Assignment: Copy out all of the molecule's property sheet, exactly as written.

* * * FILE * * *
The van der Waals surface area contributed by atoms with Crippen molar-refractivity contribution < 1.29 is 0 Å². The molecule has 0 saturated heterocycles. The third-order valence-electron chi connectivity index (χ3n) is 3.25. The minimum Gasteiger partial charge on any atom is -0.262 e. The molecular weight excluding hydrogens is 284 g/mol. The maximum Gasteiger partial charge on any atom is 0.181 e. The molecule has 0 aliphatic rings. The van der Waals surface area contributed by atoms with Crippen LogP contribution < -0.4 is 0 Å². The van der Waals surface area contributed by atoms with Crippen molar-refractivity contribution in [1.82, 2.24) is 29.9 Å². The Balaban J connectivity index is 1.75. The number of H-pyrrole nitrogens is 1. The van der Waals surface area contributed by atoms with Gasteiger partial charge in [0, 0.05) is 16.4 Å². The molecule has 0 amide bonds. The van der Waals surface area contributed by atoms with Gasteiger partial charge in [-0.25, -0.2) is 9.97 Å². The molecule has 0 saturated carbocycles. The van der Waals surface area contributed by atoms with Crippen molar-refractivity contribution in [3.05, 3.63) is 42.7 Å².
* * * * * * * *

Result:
The van der Waals surface area contributed by atoms with Crippen molar-refractivity contribution < 1.29 is 0 Å². The molecule has 0 saturated heterocycles. The third-order valence-electron chi connectivity index (χ3n) is 3.25. The minimum Gasteiger partial charge on any atom is -0.262 e. The molecular weight excluding hydrogens is 284 g/mol. The maximum Gasteiger partial charge on any atom is 0.181 e. The molecule has 0 aliphatic rings. The van der Waals surface area contributed by atoms with Crippen LogP contribution < -0.4 is 0 Å². The van der Waals surface area contributed by atoms with Crippen molar-refractivity contribution in [1.82, 2.24) is 29.9 Å². The Balaban J connectivity index is 1.75. The number of H-pyrrole nitrogens is 1. The van der Waals surface area contributed by atoms with Gasteiger partial charge in [0, 0.05) is 16.4 Å². The molecule has 0 amide bonds. The van der Waals surface area contributed by atoms with Gasteiger partial charge in [-0.25, -0.2) is 9.97 Å². The molecule has 0 saturated carbocycles. The van der Waals surface area contributed by atoms with Crippen molar-refractivity contribution in [3.05, 3.63) is 42.7 Å².